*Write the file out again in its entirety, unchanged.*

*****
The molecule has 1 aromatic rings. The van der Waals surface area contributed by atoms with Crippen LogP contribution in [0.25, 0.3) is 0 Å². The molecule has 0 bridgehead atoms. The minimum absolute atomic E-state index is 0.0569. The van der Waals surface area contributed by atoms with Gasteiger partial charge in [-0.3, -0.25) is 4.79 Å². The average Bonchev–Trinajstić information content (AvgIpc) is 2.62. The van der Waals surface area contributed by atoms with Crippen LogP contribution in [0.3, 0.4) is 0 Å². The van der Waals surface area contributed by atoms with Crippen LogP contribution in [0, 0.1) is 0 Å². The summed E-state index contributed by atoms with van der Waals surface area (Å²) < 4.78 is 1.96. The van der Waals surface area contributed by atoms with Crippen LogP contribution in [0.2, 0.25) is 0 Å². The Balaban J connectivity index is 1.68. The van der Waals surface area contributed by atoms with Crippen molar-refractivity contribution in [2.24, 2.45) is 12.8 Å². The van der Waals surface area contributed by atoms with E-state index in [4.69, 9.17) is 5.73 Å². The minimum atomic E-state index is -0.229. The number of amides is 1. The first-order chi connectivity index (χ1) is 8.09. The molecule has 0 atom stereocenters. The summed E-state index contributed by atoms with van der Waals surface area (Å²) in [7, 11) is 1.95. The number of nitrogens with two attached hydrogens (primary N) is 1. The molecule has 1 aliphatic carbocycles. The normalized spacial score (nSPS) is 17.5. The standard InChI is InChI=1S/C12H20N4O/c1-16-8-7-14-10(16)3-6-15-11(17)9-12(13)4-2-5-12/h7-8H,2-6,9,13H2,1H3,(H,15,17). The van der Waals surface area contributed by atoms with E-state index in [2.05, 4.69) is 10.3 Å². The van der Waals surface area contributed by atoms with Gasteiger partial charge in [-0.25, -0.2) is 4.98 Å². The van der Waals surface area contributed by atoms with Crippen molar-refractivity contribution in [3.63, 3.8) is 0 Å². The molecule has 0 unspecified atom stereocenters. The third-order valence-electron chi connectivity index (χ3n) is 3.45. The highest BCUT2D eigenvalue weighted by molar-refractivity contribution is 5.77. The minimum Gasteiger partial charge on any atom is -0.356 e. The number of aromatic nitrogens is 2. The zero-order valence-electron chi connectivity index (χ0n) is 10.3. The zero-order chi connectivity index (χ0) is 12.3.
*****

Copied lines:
The molecule has 1 aromatic rings. The van der Waals surface area contributed by atoms with Crippen LogP contribution in [0.25, 0.3) is 0 Å². The molecule has 0 bridgehead atoms. The minimum absolute atomic E-state index is 0.0569. The van der Waals surface area contributed by atoms with Gasteiger partial charge in [-0.3, -0.25) is 4.79 Å². The average Bonchev–Trinajstić information content (AvgIpc) is 2.62. The van der Waals surface area contributed by atoms with Crippen LogP contribution in [0.3, 0.4) is 0 Å². The van der Waals surface area contributed by atoms with Crippen LogP contribution in [0, 0.1) is 0 Å². The summed E-state index contributed by atoms with van der Waals surface area (Å²) < 4.78 is 1.96. The van der Waals surface area contributed by atoms with Crippen LogP contribution in [0.2, 0.25) is 0 Å². The Balaban J connectivity index is 1.68. The van der Waals surface area contributed by atoms with Crippen molar-refractivity contribution in [2.24, 2.45) is 12.8 Å². The van der Waals surface area contributed by atoms with E-state index in [4.69, 9.17) is 5.73 Å². The minimum atomic E-state index is -0.229. The number of amides is 1. The first-order chi connectivity index (χ1) is 8.09. The molecule has 0 atom stereocenters. The summed E-state index contributed by atoms with van der Waals surface area (Å²) in [7, 11) is 1.95. The number of nitrogens with two attached hydrogens (primary N) is 1. The molecule has 1 aliphatic carbocycles. The normalized spacial score (nSPS) is 17.5. The standard InChI is InChI=1S/C12H20N4O/c1-16-8-7-14-10(16)3-6-15-11(17)9-12(13)4-2-5-12/h7-8H,2-6,9,13H2,1H3,(H,15,17). The van der Waals surface area contributed by atoms with E-state index in [2.05, 4.69) is 10.3 Å². The van der Waals surface area contributed by atoms with Gasteiger partial charge in [-0.25, -0.2) is 4.98 Å². The van der Waals surface area contributed by atoms with Crippen molar-refractivity contribution in [3.63, 3.8) is 0 Å². The molecule has 0 unspecified atom stereocenters. The third-order valence-electron chi connectivity index (χ3n) is 3.45. The highest BCUT2D eigenvalue weighted by molar-refractivity contribution is 5.77. The minimum Gasteiger partial charge on any atom is -0.356 e. The number of aromatic nitrogens is 2. The zero-order valence-electron chi connectivity index (χ0n) is 10.3. The zero-order chi connectivity index (χ0) is 12.3.